Tom was a peculiar guy, lacking typical social skills. This was not uncommon for pure mathematicians, but Tom was at an extreme end. I used to imagine some future group of scientists restoring frozen people from a previous century and saying, “This is amazing. Everyone back in the 1970s was a lunatic!” If Tom was an emissary from our time to the future, he was hardly typical. But at least he was a gentle, introspective soul, not a megalomaniac.
Menzies and Menzies use cryonics as one of many examples of the human quest for immortality. Incidentally, they give many reasons why the prospects for resuscitating a frozen brain are minimal: those relying on cryonics to have their minds restored have let hope triumph over the evidence.
Living forever symbolically
Menzies and Menzies offer a new perspective on Michelangelo’s painting of the Sistine Chapel. Michelangelo insisted on making this artwork a fresco, so it is part of the surface, making it far more lasting than a wall painting. In their telling, Michelangelo was willing to spend years of agonising effort so his art would be long remembered. In this, he was successful. However, most artists are not. Before long, they are forgotten.
Menzies and Menzies argue that striving for symbolic immortality is important in driving cultural production. I thought this could apply to me because I’ve written lots of articles and books. The quest for a type of immortality may play a role, but there are other factors. Artistic production is one way to enter into a state called flow in which one’s focus is entirely on what’s happening and the sense of self recedes from consciousness. The pioneer researcher on flow, Mihaly Csikszentmihalyi, found that this is a highly desirable mental state that can be entered through all sorts of means, typically exercising a skill at a level challenging enough to avoid boredom but not so challenging as to induce anxiety. Quite independently of the fear of death, entering flow can be a motivator for producing artistic works. On the other hand, is flow a way to avoid thinking about death?
Menzies and Menzies discuss several other ways that people try to deal with their unconscious fear of death, for example taking vitamin supplements and exercising. In every case, there are other factors. For example, physical activity is the most reliable way for people to feel better physically and mentally, which surely is a worthy goal even for those unconcerned about dying.
The authors make a grand claim: “We have shown that nationalistic fervour, aggression against outgroups, religious wars, popping vitamins, endless hours on treadmills, investing in cryonics and futile health interventions all arise from failing to accept one’s mortality.” (p. 181) I think they’re on solid ground with cryonics, but for the other topics more is involved, and the precise role of the fear of death remains to be determined.
Mortals is filled with fascinating information from cultures around the world. How about this? In Alabama, you can have your ashes incorporated into a shotgun shell. In this way, you can protect your family after you’re gone! Well, it’s only a replica, but it’s a thoughtful gesture.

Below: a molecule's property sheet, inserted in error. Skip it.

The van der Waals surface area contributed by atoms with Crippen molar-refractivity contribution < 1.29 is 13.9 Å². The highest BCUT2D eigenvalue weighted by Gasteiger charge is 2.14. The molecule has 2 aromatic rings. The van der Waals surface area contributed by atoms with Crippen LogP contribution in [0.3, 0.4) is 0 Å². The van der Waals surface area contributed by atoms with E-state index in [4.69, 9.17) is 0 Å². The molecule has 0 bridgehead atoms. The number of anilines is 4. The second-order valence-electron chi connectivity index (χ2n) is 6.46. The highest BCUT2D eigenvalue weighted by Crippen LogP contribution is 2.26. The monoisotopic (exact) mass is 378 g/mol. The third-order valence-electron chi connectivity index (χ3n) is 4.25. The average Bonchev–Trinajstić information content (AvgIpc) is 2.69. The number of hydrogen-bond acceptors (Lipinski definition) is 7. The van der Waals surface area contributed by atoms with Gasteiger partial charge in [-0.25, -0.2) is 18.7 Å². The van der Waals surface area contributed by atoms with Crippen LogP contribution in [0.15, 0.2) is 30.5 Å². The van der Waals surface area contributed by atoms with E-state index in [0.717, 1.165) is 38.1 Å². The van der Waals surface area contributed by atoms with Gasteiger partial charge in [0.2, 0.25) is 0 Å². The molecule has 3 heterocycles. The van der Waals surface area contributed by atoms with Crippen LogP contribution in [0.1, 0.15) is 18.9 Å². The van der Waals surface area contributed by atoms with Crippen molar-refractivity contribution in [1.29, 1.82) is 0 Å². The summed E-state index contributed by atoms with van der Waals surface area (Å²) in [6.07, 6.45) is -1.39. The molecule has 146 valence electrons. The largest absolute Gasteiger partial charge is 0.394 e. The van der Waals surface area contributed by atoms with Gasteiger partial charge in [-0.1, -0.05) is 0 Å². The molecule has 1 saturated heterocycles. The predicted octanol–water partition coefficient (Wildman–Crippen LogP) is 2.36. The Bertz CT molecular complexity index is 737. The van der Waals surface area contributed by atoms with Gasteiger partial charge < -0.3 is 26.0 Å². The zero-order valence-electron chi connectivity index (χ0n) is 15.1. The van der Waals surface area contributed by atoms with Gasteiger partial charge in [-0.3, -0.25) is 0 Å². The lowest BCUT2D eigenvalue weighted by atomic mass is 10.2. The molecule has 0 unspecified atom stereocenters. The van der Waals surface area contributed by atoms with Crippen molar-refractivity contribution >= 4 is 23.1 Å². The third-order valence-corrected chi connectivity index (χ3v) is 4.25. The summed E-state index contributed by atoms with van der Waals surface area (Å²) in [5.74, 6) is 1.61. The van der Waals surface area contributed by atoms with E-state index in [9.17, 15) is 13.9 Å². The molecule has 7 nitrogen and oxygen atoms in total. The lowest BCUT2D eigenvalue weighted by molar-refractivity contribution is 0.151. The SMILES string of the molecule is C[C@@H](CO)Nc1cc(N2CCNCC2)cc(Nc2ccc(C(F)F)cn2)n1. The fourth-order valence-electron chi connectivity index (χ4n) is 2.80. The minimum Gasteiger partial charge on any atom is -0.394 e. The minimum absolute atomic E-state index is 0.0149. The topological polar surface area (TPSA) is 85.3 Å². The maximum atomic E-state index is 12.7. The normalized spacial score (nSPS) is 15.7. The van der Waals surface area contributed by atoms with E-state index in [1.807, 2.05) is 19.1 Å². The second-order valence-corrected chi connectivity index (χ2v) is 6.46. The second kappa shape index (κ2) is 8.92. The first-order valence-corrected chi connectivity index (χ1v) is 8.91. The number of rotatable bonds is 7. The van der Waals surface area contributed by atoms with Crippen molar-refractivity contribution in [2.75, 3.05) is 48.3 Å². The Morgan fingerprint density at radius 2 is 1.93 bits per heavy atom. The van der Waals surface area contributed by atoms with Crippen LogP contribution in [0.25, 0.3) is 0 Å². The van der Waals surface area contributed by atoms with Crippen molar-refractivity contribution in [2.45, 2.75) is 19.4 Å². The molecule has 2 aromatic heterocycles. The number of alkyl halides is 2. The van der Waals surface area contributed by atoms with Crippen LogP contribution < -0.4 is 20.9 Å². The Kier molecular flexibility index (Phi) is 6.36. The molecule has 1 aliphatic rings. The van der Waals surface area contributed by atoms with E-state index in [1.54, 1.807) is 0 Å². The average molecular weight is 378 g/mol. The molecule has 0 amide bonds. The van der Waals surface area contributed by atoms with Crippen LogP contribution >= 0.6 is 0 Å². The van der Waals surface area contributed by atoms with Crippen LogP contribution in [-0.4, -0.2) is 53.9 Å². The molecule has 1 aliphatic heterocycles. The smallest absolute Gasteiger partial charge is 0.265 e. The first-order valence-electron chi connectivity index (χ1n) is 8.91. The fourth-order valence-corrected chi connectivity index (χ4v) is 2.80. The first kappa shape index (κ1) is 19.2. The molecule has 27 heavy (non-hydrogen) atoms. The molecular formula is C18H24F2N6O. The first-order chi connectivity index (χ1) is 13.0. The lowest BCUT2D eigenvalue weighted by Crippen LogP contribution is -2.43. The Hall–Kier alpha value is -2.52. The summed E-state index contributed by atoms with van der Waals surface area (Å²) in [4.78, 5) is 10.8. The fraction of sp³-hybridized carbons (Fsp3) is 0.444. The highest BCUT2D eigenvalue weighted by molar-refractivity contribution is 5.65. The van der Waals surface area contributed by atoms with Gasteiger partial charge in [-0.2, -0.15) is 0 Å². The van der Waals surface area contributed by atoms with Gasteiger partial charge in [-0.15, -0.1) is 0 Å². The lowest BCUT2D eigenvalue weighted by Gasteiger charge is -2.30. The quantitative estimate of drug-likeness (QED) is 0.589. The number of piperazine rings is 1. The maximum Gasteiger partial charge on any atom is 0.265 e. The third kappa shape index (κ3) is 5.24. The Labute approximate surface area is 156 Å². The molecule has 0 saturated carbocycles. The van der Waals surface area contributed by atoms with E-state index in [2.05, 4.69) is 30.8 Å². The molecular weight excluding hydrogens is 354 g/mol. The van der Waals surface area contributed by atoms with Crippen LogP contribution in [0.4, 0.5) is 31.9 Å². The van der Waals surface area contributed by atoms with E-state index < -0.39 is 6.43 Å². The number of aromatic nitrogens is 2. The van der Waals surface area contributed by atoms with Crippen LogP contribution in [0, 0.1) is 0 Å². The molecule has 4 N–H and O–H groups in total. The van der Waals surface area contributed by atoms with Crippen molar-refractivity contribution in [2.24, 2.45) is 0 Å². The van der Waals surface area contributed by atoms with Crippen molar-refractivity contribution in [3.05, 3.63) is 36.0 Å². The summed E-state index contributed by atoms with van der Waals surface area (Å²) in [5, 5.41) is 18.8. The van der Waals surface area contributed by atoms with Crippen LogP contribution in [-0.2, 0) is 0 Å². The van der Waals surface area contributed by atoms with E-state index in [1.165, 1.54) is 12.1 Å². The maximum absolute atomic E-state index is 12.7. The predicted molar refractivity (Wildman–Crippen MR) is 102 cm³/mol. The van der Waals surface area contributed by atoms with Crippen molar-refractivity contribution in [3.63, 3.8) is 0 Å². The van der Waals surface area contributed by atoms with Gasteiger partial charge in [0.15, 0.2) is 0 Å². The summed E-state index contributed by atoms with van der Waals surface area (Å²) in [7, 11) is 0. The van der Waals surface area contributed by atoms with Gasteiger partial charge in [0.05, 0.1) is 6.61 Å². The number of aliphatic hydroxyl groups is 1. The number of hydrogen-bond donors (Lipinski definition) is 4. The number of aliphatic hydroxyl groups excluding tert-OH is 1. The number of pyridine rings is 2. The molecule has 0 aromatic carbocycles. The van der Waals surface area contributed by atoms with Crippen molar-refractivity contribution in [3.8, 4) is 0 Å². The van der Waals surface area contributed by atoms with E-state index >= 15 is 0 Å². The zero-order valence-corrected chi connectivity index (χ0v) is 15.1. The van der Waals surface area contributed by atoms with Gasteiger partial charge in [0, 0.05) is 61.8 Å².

Menzies and Menzies are psychologists and have treated many patients with mental problems. They argue that the fear of death is an underlying factor in many mental illnesses that seem to be about something else. An example is a spider phobia. A therapist might try to reassure a patient by saying, “Don’t worry, you’re not going to die just by looking at a spider.” The trouble is that the patient is going to die, eventually, of something. To say that a fear of death underlies many mental disorders might sound outlandish, but Menzies and Menzies cite some striking evidence in support, including that the level of people’s death fears correlates with mental health problems, medication use, hospitalisations and the recurrence of problems.
If the fear of death has so many harmful consequences, what is to be done? The authors say, basically, accept that you will die and get on with life. They tell about the Stoics, the philosophers in ancient Greece who advised not to worry about things you can’t control. This is good advice generally and certainly applies to the fact that everyone dies.
Menzies and Menzies also discuss funeral practices, noting that the practice of embalming — routine in the US — is environmentally damaging. They discuss the “death-positive movement” that promotes acceptance of death and has led to environmentally friendly options for burial.
On a much bigger scale is human overpopulation, a factor in the environmental crisis. Menzies and Menzies say having children is a way to help deal with the fear of death, because children carry on our genes and our culture. Also, in most societies, having children is looked on favourably and thus helps build self-esteem, a buffer against the fear of death. This is plausible, and then there’s research showing that when men are asked how many children they would like to have, they give a higher number after having been subliminally reminded of death.
The authors also argue that people’s belief that the human species is immune to disaster, including catastrophic global warming, derives from an inability to face death. You may not agree with all these assessments, but the stakes are potentially high. If you turn away from the evidence and arguments presented in Mortals, does that reflect an aversion to thinking about your own death?
Reminders of death are all around us, in the news and entertainment, though this varies a lot depending on the culture. I started this post by mentioning death, and that should have influenced your thinking, at least in the short term. It’s definitely worth learning about how reminders about death affect us, so if you can stand an intense yet engaging tour of death-related topics, why not read Mortals?
Thanks to Chris Barker, Kelly Gates, Emily Herrington and Julia LeMonde for helpful comments.